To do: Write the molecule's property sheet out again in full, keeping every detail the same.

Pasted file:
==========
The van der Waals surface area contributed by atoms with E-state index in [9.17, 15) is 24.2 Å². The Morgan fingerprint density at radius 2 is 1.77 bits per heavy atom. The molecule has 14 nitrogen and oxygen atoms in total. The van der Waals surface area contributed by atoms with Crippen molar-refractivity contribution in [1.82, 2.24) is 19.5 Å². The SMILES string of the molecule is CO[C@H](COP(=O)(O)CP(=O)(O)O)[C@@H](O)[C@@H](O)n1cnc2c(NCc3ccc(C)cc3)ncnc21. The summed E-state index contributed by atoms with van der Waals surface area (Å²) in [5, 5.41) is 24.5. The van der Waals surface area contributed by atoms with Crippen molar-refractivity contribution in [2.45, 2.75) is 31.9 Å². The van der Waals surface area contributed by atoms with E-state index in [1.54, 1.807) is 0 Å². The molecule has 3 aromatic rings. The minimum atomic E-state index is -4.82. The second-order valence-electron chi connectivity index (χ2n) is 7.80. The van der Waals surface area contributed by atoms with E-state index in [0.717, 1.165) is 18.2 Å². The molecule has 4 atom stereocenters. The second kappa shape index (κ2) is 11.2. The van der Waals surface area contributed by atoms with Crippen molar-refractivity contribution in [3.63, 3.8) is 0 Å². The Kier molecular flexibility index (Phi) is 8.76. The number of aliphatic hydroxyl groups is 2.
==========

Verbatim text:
The van der Waals surface area contributed by atoms with E-state index in [9.17, 15) is 24.2 Å². The Morgan fingerprint density at radius 2 is 1.77 bits per heavy atom. The molecule has 14 nitrogen and oxygen atoms in total. The van der Waals surface area contributed by atoms with Crippen molar-refractivity contribution in [1.82, 2.24) is 19.5 Å². The SMILES string of the molecule is CO[C@H](COP(=O)(O)CP(=O)(O)O)[C@@H](O)[C@@H](O)n1cnc2c(NCc3ccc(C)cc3)ncnc21. The summed E-state index contributed by atoms with van der Waals surface area (Å²) in [5, 5.41) is 24.5. The van der Waals surface area contributed by atoms with Crippen molar-refractivity contribution in [2.45, 2.75) is 31.9 Å². The van der Waals surface area contributed by atoms with E-state index in [1.54, 1.807) is 0 Å². The molecule has 3 aromatic rings. The minimum atomic E-state index is -4.82. The second-order valence-electron chi connectivity index (χ2n) is 7.80. The van der Waals surface area contributed by atoms with E-state index in [0.717, 1.165) is 18.2 Å². The molecule has 4 atom stereocenters. The second kappa shape index (κ2) is 11.2. The van der Waals surface area contributed by atoms with Crippen molar-refractivity contribution in [3.63, 3.8) is 0 Å². The Kier molecular flexibility index (Phi) is 8.76. The number of aliphatic hydroxyl groups is 2.